CD Sharma, DAZT Project Country Director participated on April 28 on a panel by the Clinton Health Access Initiative (CHAI) in Mumbai, India. The panel focused on public-private partnerships in India to end childhood deaths. Sharma was invited to speak by Ray Chambers, UN Secretary-General's Special Envoy for Malaria.
The panel was convened to focus on the one-year anniversary of the Every
Woman Every Child campaign, a worldwide effort to secure the wellbeing
of every woman and every child and advance MDG
4, Reduce Child Mortality.
Sharma spoke about the DAZT project's goals to increase awareness and demand for zinc and ORS among providers and caregivers and to improve supplies to the points of care for childhood diarrhea. This project is significant because, in India, 235,000 children die every year due to diarrhea, despite the treatment's affordability.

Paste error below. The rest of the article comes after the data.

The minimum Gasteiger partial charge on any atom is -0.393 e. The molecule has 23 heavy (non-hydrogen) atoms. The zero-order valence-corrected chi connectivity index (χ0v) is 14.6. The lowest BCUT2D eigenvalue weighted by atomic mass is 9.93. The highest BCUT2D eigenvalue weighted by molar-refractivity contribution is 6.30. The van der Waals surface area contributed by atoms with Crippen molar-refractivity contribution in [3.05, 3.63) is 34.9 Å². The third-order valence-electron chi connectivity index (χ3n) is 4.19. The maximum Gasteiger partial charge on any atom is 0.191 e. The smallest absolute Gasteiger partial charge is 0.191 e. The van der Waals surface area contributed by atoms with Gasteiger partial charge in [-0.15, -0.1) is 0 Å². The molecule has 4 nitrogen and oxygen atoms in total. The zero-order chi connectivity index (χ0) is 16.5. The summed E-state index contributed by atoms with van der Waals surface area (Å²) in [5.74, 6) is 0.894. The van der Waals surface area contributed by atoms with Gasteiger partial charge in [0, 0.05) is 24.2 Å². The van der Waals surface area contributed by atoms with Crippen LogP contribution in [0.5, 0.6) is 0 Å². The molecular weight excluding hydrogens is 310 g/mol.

Other panelists included Ashok Alexander, Director India Country Office, Bill and Melinda Gates Foundation; Raymond G. Chambers, UN Secretary-General's Special Envoy for Malaria; and Alan Batkin, Chair, Child Health, MDG Alliance.
While the Every Woman Every Child campaign has been making headway - with nearly 200 partners in more than 50 countries, the number of mothers dying from childbirth-related causes is decreasing and the number of children surviving beyond their fifth birthday is increasing - there is still much work to do to achieve the goal of saving 16 million lives by 2015.
Posted May 2012